Monday, 4 August 2008

FROM HOMOPHOBIA TO HOMOPHILIA...

The fact that Peter Akinola, the Archbishop of Nigeria, described gays as “lower
than dogs”, tells me nothing about gays, but everything about His Grace the
Archbishop. Nor can one doubt that the Archbishop of Kenia meant every word when
he proclaimed that - a propos the gay US bishop Gene Robinson - “the devil has
clearly entered the church”. If Africa is a Third World country pretending to be
a First World one, moral values are derivative and invariably relativistic.


In Africa, the homosexual has automatic low-life associations because sexual
taboos largely determine the social morality and behaviour of the tribe. While
in Spartan Greece, by contradistinction, ideologically charged homosexual
eroticism and sexuality were cornerstones of its elitist male-bonding culture.


Here, then, is the heart of the matter:


The taboo was not only a normative form of law but also, like a fervently held religious belief, the
guiding code for modes of behaviour that were its biological counterpart. Some
societies are more evolved of course, than others and, in any case, few taboos
still exert their original spell. But no community is favourably disposed
towards the apostate who is seeming to compromise the communality of the group,
and if it cannot bend him to its purpose it obviously become preferable to
ostracise him in what is essentially a manifestation of the communal faculty for
self-regulation - properly speaking, the jurisdiction of the man in the street -
which is fundamental to all anthropological thinking. Conformity to the tribal
habit expresses communal integrity. Transgression is tantamount to apostasy. The
logic is subtle, but also compellingly simple. In a word, to throw in one’s lot
- in the mythology of anthropology - with the proscribed forces of the universe,
is simply to perish with them.


But I was saying...


Fatuity being one of the worst symptoms of our present state of confusion (rather than of decline), or at any rate a power unique for its blinding opacity, the authenticity of the civil union, celebrated in Gene Robinson’s own church just six weeks ago - as distinguished from the passion of its participants - seems to be proof enough these days that not only men’s reasoning and intellectual capacities, but their instincts and emotions, too, are subject to two mutually antagonistic conceptions of love. For when two standards of judgment, of moral convention, of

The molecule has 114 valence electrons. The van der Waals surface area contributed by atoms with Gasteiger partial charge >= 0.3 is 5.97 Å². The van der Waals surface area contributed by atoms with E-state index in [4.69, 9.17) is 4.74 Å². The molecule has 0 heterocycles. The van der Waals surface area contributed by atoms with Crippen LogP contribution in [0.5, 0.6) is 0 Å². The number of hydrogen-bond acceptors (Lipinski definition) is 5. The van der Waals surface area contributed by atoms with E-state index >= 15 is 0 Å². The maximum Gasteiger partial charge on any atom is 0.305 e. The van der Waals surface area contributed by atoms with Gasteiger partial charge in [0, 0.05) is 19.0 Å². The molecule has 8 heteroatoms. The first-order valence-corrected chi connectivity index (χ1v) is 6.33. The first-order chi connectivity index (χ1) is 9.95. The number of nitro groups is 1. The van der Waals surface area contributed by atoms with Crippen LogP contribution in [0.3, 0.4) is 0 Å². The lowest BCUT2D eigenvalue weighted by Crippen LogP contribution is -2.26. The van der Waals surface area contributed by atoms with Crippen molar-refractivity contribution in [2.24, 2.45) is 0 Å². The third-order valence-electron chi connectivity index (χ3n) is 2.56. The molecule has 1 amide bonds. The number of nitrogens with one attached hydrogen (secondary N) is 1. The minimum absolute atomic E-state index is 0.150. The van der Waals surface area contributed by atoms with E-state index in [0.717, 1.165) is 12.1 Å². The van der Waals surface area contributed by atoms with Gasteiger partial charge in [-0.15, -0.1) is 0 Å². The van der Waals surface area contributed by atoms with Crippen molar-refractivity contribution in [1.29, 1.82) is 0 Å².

human perfection no less, are fending for the right to forge the social and anthropological conditions of our future heritage, without question something very enormous indeed appears to be happening.


It is not, of course, impossible to imagine that posterity may have a different opinion. We must wait and see. What matters for the time being, however, is the degree to which the
ethical content of the multicultural world itself is being subjected to change;
that it is not even clear anymore which standards, whether moral, psychological
anthropological or otherwise, can be agreed upon for good or ill by all rational
human beings. And this, whether we like it or not, is the crux of the whole
perplexing business.


Dreamy



5 comments:

All Shook Up said...

Interesting that many of the taboos that were formerly the subject of dire social stigma, such as gambling, drinking, sex before marriage... began to become more acceptable once society (and individuals) acquired the means to deal with them in terms of wealth, medical care and benefits. Just shows that for something to be immoral or sinful it must be deemed critically damaging to the social group. Maybe explains the attitude to homosexuality in more primitive (or insert correct pc wording here) communities